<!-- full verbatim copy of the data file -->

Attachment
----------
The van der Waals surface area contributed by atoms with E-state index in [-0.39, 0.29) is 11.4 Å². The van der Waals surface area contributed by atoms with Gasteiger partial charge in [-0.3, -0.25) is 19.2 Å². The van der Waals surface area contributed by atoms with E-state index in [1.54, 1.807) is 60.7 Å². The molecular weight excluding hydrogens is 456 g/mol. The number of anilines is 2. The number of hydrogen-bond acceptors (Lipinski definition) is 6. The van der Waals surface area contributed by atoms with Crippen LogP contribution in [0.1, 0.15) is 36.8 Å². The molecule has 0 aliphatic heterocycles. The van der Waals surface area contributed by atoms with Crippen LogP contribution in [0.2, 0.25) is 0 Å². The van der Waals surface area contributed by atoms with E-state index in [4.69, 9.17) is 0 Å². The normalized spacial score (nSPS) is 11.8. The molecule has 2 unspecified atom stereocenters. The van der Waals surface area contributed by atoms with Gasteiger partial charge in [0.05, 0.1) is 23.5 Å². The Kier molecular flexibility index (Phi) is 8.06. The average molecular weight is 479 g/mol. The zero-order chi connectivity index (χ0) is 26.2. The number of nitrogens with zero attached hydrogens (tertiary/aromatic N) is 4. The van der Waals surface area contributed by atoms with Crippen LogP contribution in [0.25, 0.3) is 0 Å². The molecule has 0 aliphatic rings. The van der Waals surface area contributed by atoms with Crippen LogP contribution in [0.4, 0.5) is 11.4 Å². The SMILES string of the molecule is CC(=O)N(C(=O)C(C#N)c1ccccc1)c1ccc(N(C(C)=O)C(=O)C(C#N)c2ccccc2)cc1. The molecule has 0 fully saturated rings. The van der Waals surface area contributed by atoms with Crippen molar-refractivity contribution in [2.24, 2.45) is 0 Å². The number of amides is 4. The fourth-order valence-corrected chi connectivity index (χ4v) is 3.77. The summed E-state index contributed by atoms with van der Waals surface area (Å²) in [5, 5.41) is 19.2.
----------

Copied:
The van der Waals surface area contributed by atoms with E-state index in [-0.39, 0.29) is 11.4 Å². The van der Waals surface area contributed by atoms with Gasteiger partial charge in [-0.3, -0.25) is 19.2 Å². The van der Waals surface area contributed by atoms with E-state index in [1.54, 1.807) is 60.7 Å². The molecular weight excluding hydrogens is 456 g/mol. The number of anilines is 2. The number of hydrogen-bond acceptors (Lipinski definition) is 6. The van der Waals surface area contributed by atoms with Crippen LogP contribution in [0.1, 0.15) is 36.8 Å². The molecule has 0 aliphatic heterocycles. The van der Waals surface area contributed by atoms with Crippen LogP contribution in [0.2, 0.25) is 0 Å². The van der Waals surface area contributed by atoms with E-state index in [4.69, 9.17) is 0 Å². The normalized spacial score (nSPS) is 11.8. The molecule has 2 unspecified atom stereocenters. The van der Waals surface area contributed by atoms with Gasteiger partial charge in [0.05, 0.1) is 23.5 Å². The Kier molecular flexibility index (Phi) is 8.06. The average molecular weight is 479 g/mol. The zero-order chi connectivity index (χ0) is 26.2. The number of nitrogens with zero attached hydrogens (tertiary/aromatic N) is 4. The van der Waals surface area contributed by atoms with Crippen LogP contribution in [0.25, 0.3) is 0 Å². The molecule has 0 aliphatic rings. The van der Waals surface area contributed by atoms with Crippen LogP contribution in [0.4, 0.5) is 11.4 Å². The SMILES string of the molecule is CC(=O)N(C(=O)C(C#N)c1ccccc1)c1ccc(N(C(C)=O)C(=O)C(C#N)c2ccccc2)cc1. The molecule has 0 fully saturated rings. The van der Waals surface area contributed by atoms with Crippen molar-refractivity contribution in [2.24, 2.45) is 0 Å². The number of amides is 4. The fourth-order valence-corrected chi connectivity index (χ4v) is 3.77. The summed E-state index contributed by atoms with van der Waals surface area (Å²) in [5, 5.41) is 19.2.